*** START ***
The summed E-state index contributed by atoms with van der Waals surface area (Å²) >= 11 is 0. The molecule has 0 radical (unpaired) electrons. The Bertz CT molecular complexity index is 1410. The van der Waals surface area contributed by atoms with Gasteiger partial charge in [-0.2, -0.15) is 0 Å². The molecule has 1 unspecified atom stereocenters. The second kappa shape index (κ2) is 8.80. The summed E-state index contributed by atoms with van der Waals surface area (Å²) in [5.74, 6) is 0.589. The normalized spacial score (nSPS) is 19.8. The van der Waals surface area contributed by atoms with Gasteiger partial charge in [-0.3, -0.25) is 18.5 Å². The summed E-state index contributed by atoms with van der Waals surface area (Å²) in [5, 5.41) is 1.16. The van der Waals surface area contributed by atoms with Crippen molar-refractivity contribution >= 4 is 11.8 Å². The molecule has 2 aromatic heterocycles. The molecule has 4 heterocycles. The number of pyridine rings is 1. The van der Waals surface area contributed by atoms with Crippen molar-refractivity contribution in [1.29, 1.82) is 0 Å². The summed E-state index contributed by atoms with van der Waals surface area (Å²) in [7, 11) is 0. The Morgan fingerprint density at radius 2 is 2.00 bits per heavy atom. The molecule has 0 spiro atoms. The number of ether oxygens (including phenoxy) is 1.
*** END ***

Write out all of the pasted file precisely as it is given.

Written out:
The summed E-state index contributed by atoms with van der Waals surface area (Å²) >= 11 is 0. The molecule has 0 radical (unpaired) electrons. The Bertz CT molecular complexity index is 1410. The van der Waals surface area contributed by atoms with Gasteiger partial charge in [-0.2, -0.15) is 0 Å². The molecule has 1 unspecified atom stereocenters. The second kappa shape index (κ2) is 8.80. The summed E-state index contributed by atoms with van der Waals surface area (Å²) in [5.74, 6) is 0.589. The normalized spacial score (nSPS) is 19.8. The van der Waals surface area contributed by atoms with Gasteiger partial charge in [-0.3, -0.25) is 18.5 Å². The summed E-state index contributed by atoms with van der Waals surface area (Å²) in [5, 5.41) is 1.16. The van der Waals surface area contributed by atoms with Crippen molar-refractivity contribution >= 4 is 11.8 Å². The molecule has 2 aromatic heterocycles. The molecule has 4 heterocycles. The number of pyridine rings is 1. The van der Waals surface area contributed by atoms with Crippen molar-refractivity contribution in [1.29, 1.82) is 0 Å². The summed E-state index contributed by atoms with van der Waals surface area (Å²) in [7, 11) is 0. The Morgan fingerprint density at radius 2 is 2.00 bits per heavy atom. The molecule has 0 spiro atoms. The number of ether oxygens (including phenoxy) is 1.